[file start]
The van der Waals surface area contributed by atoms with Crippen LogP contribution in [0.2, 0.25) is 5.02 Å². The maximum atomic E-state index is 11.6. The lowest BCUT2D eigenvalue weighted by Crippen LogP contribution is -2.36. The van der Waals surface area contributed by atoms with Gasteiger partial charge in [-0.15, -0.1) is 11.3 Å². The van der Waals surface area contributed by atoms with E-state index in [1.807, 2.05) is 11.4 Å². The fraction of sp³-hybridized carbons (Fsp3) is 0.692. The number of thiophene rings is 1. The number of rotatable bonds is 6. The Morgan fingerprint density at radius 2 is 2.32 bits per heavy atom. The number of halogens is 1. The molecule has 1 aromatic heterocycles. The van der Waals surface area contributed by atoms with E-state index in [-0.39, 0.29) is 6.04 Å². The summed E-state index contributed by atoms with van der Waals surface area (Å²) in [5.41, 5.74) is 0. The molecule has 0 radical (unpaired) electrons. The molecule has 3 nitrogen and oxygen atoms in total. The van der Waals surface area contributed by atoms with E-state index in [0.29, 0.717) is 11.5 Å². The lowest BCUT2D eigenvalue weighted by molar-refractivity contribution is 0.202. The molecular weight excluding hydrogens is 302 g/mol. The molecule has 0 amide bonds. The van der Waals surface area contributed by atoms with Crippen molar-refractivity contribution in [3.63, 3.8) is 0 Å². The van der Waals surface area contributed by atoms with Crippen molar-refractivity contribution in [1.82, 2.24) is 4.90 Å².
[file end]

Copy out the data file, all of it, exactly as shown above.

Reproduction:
The van der Waals surface area contributed by atoms with Crippen LogP contribution in [0.2, 0.25) is 5.02 Å². The maximum atomic E-state index is 11.6. The lowest BCUT2D eigenvalue weighted by Crippen LogP contribution is -2.36. The van der Waals surface area contributed by atoms with Gasteiger partial charge in [-0.15, -0.1) is 11.3 Å². The van der Waals surface area contributed by atoms with E-state index in [1.807, 2.05) is 11.4 Å². The fraction of sp³-hybridized carbons (Fsp3) is 0.692. The number of thiophene rings is 1. The number of rotatable bonds is 6. The Morgan fingerprint density at radius 2 is 2.32 bits per heavy atom. The number of halogens is 1. The molecule has 1 aromatic heterocycles. The van der Waals surface area contributed by atoms with E-state index in [-0.39, 0.29) is 6.04 Å². The summed E-state index contributed by atoms with van der Waals surface area (Å²) in [5.41, 5.74) is 0. The molecule has 0 radical (unpaired) electrons. The molecule has 3 nitrogen and oxygen atoms in total. The van der Waals surface area contributed by atoms with E-state index in [0.29, 0.717) is 11.5 Å². The lowest BCUT2D eigenvalue weighted by molar-refractivity contribution is 0.202. The molecular weight excluding hydrogens is 302 g/mol. The molecule has 0 amide bonds. The van der Waals surface area contributed by atoms with Crippen molar-refractivity contribution in [3.63, 3.8) is 0 Å². The van der Waals surface area contributed by atoms with Crippen molar-refractivity contribution in [1.82, 2.24) is 4.90 Å².